The second story in this issue was also written by Jerry Siegel but illustrated by the more attractive Kurt Schaffenberger. In fact, Schaffenberger’s approach to the character became so iconic that he was occasionally called upon to correct the likenesses of Lois and Lana Lang and other female characters in other titles and on covers, including on some penciled by the great Superman artist of the era, Curt Swan. It’s another story in which a rich and powerful man shows some romantic interest in fickle Lois, and Superman takes it upon himself to teach her a lesson. Clearly the best, most altruistic use of his great super-powers.
On the other hand, Lois kind of deserves it in this story. She’s not really at all interested in the Rajah who proposes to her, she’s simply hoping to make Superman jealous. And at the same time, she tortures the poor Rajah by making him perform five impossible tasks to prove his love for her. Of course, Superman is on hand to find ways that the Rajah can lift an elephant in each hand (Superman shrinks the elephants to tiny size using a shrink ray) and lose 100 pounds (Superman flies him and Lois to the moon, where the gravity is lesser.) And in the end, the Rajah tells Lois that she’s too demanding, and rejects her for admission into his harem of 50 wives–which was a part of the deal that neither Lois nor Superman were aware of. So basically, everybody in this story behaves like a jerk, and entertainment is had!
Next came the letters page for the issue, which was just slightly more girl-oriented than other such pages. Or at least, a larger percentage of the letters run were from ladies. Apart from that one difference, this was as usual a collection of relatively basic likes and dislikes presented by readers on the younger end of the audience, whose interest was Weisinger’s meat.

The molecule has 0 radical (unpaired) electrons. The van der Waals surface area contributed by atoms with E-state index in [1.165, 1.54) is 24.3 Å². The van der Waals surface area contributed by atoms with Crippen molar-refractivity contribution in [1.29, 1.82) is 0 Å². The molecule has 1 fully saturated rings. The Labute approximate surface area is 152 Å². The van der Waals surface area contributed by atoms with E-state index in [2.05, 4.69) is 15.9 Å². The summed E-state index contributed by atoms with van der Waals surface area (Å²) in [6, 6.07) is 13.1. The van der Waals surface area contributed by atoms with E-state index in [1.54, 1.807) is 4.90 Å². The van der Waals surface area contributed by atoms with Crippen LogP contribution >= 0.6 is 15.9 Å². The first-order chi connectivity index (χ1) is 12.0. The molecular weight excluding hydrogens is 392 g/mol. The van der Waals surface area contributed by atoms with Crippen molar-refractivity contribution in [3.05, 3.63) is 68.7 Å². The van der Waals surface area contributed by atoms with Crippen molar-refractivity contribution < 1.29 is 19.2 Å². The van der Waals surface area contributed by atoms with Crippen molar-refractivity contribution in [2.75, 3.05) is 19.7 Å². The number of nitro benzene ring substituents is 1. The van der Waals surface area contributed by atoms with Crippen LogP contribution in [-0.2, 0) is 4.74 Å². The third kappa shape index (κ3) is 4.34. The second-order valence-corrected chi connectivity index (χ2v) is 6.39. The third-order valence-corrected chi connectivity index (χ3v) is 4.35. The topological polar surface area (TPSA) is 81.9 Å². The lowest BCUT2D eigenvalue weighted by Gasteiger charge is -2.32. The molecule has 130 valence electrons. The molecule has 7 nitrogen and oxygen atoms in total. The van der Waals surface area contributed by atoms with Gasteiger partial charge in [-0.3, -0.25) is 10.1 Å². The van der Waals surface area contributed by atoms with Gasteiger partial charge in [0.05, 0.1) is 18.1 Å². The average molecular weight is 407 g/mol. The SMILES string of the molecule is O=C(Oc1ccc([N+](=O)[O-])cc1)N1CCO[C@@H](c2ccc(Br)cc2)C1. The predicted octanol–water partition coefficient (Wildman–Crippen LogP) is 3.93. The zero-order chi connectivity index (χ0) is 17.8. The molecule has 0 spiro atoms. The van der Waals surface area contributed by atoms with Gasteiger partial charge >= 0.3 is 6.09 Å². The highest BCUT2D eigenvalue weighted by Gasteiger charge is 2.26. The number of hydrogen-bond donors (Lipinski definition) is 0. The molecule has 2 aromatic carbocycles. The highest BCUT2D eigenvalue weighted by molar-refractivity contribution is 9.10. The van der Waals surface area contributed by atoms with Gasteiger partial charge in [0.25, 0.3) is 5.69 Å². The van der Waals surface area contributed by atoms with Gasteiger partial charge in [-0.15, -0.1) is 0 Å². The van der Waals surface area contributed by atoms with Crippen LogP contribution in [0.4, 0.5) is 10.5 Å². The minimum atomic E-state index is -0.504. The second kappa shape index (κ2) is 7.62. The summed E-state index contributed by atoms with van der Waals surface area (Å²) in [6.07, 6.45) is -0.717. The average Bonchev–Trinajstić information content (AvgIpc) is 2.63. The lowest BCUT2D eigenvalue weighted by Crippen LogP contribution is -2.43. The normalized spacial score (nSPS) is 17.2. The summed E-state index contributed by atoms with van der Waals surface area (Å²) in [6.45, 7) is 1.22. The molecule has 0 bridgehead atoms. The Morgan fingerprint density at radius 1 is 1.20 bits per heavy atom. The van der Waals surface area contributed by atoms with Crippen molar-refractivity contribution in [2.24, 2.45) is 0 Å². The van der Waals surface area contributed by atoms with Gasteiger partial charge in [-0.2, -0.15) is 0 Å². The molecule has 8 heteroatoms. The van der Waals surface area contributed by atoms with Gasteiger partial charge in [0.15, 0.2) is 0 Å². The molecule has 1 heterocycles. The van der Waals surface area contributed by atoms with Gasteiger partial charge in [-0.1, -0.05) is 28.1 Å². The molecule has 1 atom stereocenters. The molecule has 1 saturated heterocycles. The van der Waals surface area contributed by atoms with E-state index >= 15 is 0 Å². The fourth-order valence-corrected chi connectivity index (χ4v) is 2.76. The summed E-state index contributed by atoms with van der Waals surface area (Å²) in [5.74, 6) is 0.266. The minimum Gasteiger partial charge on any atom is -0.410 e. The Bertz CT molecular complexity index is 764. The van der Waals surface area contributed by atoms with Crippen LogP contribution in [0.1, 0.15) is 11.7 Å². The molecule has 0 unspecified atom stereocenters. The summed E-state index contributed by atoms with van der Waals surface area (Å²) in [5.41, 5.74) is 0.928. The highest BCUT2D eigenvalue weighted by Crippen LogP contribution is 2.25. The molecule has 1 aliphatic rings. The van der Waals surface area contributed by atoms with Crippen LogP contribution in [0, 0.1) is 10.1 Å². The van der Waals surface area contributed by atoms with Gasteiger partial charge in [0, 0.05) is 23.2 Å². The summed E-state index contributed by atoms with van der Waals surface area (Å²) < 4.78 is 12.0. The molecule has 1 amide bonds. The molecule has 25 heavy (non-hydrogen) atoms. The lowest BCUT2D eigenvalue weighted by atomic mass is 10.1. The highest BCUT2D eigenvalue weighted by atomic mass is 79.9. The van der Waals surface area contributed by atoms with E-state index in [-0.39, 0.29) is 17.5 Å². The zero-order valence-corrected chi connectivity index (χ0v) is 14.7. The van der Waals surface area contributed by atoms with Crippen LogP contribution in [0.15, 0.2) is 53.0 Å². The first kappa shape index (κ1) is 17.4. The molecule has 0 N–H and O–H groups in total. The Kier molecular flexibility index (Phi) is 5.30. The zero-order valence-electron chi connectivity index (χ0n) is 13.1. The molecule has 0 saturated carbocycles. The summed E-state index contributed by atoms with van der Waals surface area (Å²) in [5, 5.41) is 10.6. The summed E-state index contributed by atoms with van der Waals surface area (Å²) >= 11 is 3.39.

The final story this time out was also illustrated by Kurt Scharffenberger, but it was written by Bill Finger. Finger wasn’t a typical contributor to Weisinger’s titles, but he did do the occasional story here and there. He was an imaginative writer who build a number of his stories around gimmicks that he’d think up–little bits of trivia about science or history that would form a turning point for a given story. He also liked oversized props, which feature prominently enough in his many Batman stories that they became ubiquitously attached to the character.
In this story, a crazy inventor comes up with a Jekyll/Hyde ray that will turn good people evil (why is that even a thing you’re trying to make? ) and Lois volunteers to test it. As you’d expect, Lois is turned bad–she steals from the Daily Planet, adopts the evil identity of the Leopard Lady, throws in with criminals and even marries Lex Luthor! But Superman eventually works out that this isn’t the real Lois at all, but rather a robot created by Luthor in order to hurt Superman emotionally. The Man of Steel is able to rescue the real Lois, take down Luthor, and even explain how he worked the whole grift out based on a ridiculous and implausible detail (the robot Lois didn’t flinch away from the flame of Luthor’s cigarette lighter.) There is a fun moment where Superman burns the Lois robot to a puddle–before anybody realizes that it’s only a robot. It’s about as close to an action-adventure story as this issue features, and it’s still relatively bloodless–all of the damage done is of the emotional variety.